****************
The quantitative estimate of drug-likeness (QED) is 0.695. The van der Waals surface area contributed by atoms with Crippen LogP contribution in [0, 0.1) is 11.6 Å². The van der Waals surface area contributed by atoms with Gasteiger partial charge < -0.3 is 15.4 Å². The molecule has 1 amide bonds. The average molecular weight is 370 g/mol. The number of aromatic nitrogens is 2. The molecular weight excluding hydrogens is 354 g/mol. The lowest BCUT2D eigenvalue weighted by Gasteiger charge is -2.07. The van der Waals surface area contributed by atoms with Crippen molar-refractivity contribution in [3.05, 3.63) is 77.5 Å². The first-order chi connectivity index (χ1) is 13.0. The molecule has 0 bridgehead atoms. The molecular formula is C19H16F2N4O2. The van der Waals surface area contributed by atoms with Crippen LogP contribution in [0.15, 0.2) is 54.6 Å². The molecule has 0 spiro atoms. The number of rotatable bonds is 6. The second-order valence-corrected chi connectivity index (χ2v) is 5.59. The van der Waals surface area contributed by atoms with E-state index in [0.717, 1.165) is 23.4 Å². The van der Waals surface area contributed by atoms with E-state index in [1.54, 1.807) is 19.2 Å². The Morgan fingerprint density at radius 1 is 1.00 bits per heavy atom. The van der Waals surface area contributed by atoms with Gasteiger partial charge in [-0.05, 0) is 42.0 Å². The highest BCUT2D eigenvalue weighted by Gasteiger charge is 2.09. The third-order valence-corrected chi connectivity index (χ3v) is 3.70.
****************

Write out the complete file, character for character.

The quantitative estimate of drug-likeness (QED) is 0.695. The van der Waals surface area contributed by atoms with Crippen LogP contribution in [0, 0.1) is 11.6 Å². The van der Waals surface area contributed by atoms with Gasteiger partial charge < -0.3 is 15.4 Å². The molecule has 1 amide bonds. The average molecular weight is 370 g/mol. The number of aromatic nitrogens is 2. The molecular weight excluding hydrogens is 354 g/mol. The lowest BCUT2D eigenvalue weighted by Gasteiger charge is -2.07. The van der Waals surface area contributed by atoms with Crippen molar-refractivity contribution in [3.05, 3.63) is 77.5 Å². The first-order chi connectivity index (χ1) is 13.0. The molecule has 0 bridgehead atoms. The molecular formula is C19H16F2N4O2. The van der Waals surface area contributed by atoms with Crippen LogP contribution in [0.15, 0.2) is 54.6 Å². The molecule has 0 spiro atoms. The number of rotatable bonds is 6. The second-order valence-corrected chi connectivity index (χ2v) is 5.59. The van der Waals surface area contributed by atoms with E-state index in [0.717, 1.165) is 23.4 Å². The van der Waals surface area contributed by atoms with E-state index in [1.54, 1.807) is 19.2 Å². The Morgan fingerprint density at radius 1 is 1.00 bits per heavy atom. The van der Waals surface area contributed by atoms with Gasteiger partial charge in [-0.05, 0) is 42.0 Å². The highest BCUT2D eigenvalue weighted by Gasteiger charge is 2.09. The third-order valence-corrected chi connectivity index (χ3v) is 3.70.